Why Ryan Ufko could be Nashville’s next great blueline prospect

And what he needs to do to take the next step.

Over the past few years, the University of Massachusetts (UMass) has become a factory of NHL defenders. Mario Ferraro, Cale Makar, and Zac Jones stand out, and there are a few more making their way, including Milwaukee’s Marc Del Gaizo.

With a fourth-round pick in the 2021 NHL Entry Draft, the Nashville Predators might have found one of the next blue-chip blue-line prospects to come out of UMass in Ryan Ufko.

Standing at just 5’10”, Ufko has already outperformed his 115th overall selection at the NCAA level (I had him ranked 54th on my final board). And now, the 19-year-old defender is playing for a spot on the United States’ 2023 World Junior Championship roster.

In his draft year, Ufko led all blueliners on a loaded Chicago Steel (USHL) roster with ten goals and 39 points in 53 games. In the 2021-22 season, he transitioned to college hockey with ease, scoring five goals and 31 points in 37 games, including eight primary points scored at even strength. He finished second among all UMass defenders in scoring to fellow freshman Scott Morrow (33) and third among all freshman blueliners nationwide to Morrow and Luke Hughes.

Ufko’s advanced metrics last season were even more impressive. In ten games I tracked, he recorded a 56.52% even-strength Corsi, notched 11.82 shot attempts per 60 minutes, allowed just 2.78 high-danger shots per 60 minutes, and let opponents gain the offensive zone with possession just one-third of the time.

This year, playing top minutes on the Minutemen blue line, Ufko has kept up his impressive development and more.

Through 15 games, Ufko has already posted three goals and 13 points, tying Scott Morrow for the team’s scoring lead among defenders. While just three of those points have been primary ones scored at even strength, it’s clear that Ufko is capable of more five-on-five offensive involvement; I’ll get into that later.

Through four games of his I’ve tracked this year, Ufko has a 54.08% Corsi at even strength, recorded 11.49 shot attempts per 60 minutes, and allowed just 1.77 high-danger shots per 60 minutes.

Defensively, Ufko has maintained his success rate of blocking two-thirds of controlled zone entries, and he’s kept two-thirds of the entries he’s allowed to the perimeter of his zone. In transition, the Smithtown, New York native has completed 66.67% of his zone exit attempts, but he’s skated just 37.50% of those exits out himself. And that’s where—despite all of the positives—the limitations (temporary, I believe) of Ufko’s game currently lie.

Below, I break down some of Ufko’s game tape from this season to examine what’s working and what he needs to do to take the next step to be a top-tier NHL prospect.

My biggest criticism of Ryan Ufko (#6, maroon) in his draft year was his tendency to lose one-on-one defensive situations—mostly due to his size and lack of high-end speed. In the clip above, we see Ufko adjust and pivot well to disrupt Providence’s controlled zone entry. He plays the body decently, but he still can’t get around #23’s excellent puck-protection skills. And he ultimately loses his man with a lack of acceleration, demonstrating that while he’s learned to adjust his defensive skills against college competition, but there are still natural growing pains.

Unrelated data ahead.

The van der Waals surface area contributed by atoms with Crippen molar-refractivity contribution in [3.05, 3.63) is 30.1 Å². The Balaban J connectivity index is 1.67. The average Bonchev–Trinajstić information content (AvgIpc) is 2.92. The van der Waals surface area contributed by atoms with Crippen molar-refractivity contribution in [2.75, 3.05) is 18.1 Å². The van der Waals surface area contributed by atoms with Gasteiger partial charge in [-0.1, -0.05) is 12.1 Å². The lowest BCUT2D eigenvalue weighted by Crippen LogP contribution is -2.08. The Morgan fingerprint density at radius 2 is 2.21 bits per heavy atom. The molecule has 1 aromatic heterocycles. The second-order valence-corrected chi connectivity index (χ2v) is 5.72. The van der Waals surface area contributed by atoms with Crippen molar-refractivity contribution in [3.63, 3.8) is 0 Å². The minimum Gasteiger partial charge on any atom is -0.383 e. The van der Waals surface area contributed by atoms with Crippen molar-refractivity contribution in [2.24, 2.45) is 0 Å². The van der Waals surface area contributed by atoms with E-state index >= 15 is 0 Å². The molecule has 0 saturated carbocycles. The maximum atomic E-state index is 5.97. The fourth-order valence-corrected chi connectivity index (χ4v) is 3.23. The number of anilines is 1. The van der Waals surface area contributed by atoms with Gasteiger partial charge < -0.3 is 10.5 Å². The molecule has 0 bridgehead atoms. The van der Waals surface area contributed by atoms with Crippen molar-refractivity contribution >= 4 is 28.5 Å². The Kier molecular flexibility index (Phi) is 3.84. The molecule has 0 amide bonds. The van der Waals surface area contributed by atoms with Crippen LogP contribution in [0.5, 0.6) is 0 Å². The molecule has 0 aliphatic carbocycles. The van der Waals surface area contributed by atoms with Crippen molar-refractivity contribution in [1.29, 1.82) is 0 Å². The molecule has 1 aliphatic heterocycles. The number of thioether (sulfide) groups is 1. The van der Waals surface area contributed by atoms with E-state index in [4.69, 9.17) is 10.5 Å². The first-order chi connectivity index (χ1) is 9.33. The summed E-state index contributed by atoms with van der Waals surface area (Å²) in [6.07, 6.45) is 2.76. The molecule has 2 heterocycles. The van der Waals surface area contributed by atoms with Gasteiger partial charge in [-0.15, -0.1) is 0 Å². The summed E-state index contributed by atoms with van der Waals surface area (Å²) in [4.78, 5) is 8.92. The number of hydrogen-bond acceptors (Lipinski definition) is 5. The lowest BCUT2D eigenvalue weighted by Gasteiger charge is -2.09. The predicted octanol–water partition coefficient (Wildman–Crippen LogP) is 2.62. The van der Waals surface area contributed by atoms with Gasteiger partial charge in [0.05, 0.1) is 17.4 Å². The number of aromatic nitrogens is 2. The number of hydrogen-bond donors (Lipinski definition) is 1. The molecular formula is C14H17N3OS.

Above is another example of his pivot timing and adjustment. Even though he may be a half-step behind, Ufko stays with the New Hampshire forward and takes a proper bodychecking angle to force a turnover.

And here’s one more exhibit of flawless zone-entry defense from Ufko.

One of Ryan Ufko’s best assets is his skating mechanics. While he doesn’t have elite footspeed, Ufko maintains good control of his edges, has proper knee bend, and recovers his stride fully under the center of his body. And while he’s a better-than-average skater, Ufko doesn’t often lead UMass’ transition himself as evidenced by the low carry-out zone exit rate I previously noted.

In the clip above, as Ufko comes around his own net with the puck, he uses linear crossovers well while surveying the ice. But he slows himself down, allowing Providence to clutter the far side of the ice and force a dump-in. This is a commonly-seen move when watching Ufko’s games; whether it's a stylistic approach directed by the coaching staff or Ufko’s own preference compared to the oft-activating Scott Morrow, he has the skating and offensive skills to take more chances in transition.

When he joins the rush, Ufko can tease with excellent puck skills and the confidence to activate from the blue line and put higher-danger shot attempts on-net, as seen above.

As we see with this primary assist, Ufko excels at bombing hard, accurate shots from the point that give his teammates plenty of deflection opportunities too.

Take this overtime shift above as a good example of his puck control abilities, poise under pressure, and vision at both ends of the ice.

And finally, when he’s unleashed, Ryan Ufko can be as good as anyone else on the ice in generating high-danger scoring chances. In the clip above, Ufko continues to survey his passing options while dekeing out of pressure from his opponents; he dances around half of the Union College players on the ice, walks a tightrope with the puck along the blue line, and dive bombs toward the net to nearly put a goal home.

This is the Ryan Ufko that I’ve seen in flashes of brilliance. Combine that with excellent rush defense, good passing and skating skills, and and improving physicality and man-on-man coverage, and Nashville may have just found their next great blueline prospect.

All statistics are courtesy of eliteprospects.com, collegehockeynews.com, or manually tracked.